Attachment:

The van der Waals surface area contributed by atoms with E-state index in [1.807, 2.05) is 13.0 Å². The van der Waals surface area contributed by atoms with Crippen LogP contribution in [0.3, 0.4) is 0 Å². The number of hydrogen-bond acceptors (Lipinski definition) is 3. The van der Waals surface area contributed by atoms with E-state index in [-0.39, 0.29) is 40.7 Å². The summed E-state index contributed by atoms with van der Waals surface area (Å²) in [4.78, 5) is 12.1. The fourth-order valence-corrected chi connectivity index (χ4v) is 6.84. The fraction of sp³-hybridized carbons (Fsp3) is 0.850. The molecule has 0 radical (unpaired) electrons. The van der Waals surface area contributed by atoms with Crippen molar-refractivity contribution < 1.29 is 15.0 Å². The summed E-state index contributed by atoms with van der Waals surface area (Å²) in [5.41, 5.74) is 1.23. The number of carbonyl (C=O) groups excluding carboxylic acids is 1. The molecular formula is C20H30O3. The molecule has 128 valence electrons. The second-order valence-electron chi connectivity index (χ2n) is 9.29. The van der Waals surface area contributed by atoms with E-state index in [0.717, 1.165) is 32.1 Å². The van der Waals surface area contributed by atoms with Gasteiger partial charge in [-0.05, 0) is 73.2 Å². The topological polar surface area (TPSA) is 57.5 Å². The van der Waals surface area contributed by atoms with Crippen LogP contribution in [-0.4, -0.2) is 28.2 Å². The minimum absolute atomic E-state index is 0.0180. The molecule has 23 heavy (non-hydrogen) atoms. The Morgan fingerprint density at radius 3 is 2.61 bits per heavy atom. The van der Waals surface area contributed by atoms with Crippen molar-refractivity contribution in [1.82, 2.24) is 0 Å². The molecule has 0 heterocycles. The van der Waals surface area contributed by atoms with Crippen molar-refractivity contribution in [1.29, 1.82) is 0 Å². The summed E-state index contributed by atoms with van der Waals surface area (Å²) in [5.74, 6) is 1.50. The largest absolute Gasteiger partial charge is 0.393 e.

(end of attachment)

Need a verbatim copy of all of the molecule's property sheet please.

The van der Waals surface area contributed by atoms with E-state index in [1.807, 2.05) is 13.0 Å². The van der Waals surface area contributed by atoms with Crippen LogP contribution in [0.3, 0.4) is 0 Å². The number of hydrogen-bond acceptors (Lipinski definition) is 3. The van der Waals surface area contributed by atoms with E-state index in [-0.39, 0.29) is 40.7 Å². The summed E-state index contributed by atoms with van der Waals surface area (Å²) in [4.78, 5) is 12.1. The fourth-order valence-corrected chi connectivity index (χ4v) is 6.84. The fraction of sp³-hybridized carbons (Fsp3) is 0.850. The molecule has 0 radical (unpaired) electrons. The van der Waals surface area contributed by atoms with Crippen molar-refractivity contribution < 1.29 is 15.0 Å². The summed E-state index contributed by atoms with van der Waals surface area (Å²) in [5.41, 5.74) is 1.23. The number of carbonyl (C=O) groups excluding carboxylic acids is 1. The molecular formula is C20H30O3. The molecule has 128 valence electrons. The second-order valence-electron chi connectivity index (χ2n) is 9.29. The van der Waals surface area contributed by atoms with E-state index in [0.717, 1.165) is 32.1 Å². The van der Waals surface area contributed by atoms with Gasteiger partial charge in [-0.05, 0) is 73.2 Å². The topological polar surface area (TPSA) is 57.5 Å². The van der Waals surface area contributed by atoms with Crippen LogP contribution in [-0.4, -0.2) is 28.2 Å². The minimum absolute atomic E-state index is 0.0180. The molecule has 23 heavy (non-hydrogen) atoms. The Morgan fingerprint density at radius 3 is 2.61 bits per heavy atom. The van der Waals surface area contributed by atoms with Crippen molar-refractivity contribution in [1.82, 2.24) is 0 Å². The molecule has 0 heterocycles. The van der Waals surface area contributed by atoms with Crippen molar-refractivity contribution in [1.29, 1.82) is 0 Å². The summed E-state index contributed by atoms with van der Waals surface area (Å²) in [5.74, 6) is 1.50. The largest absolute Gasteiger partial charge is 0.393 e.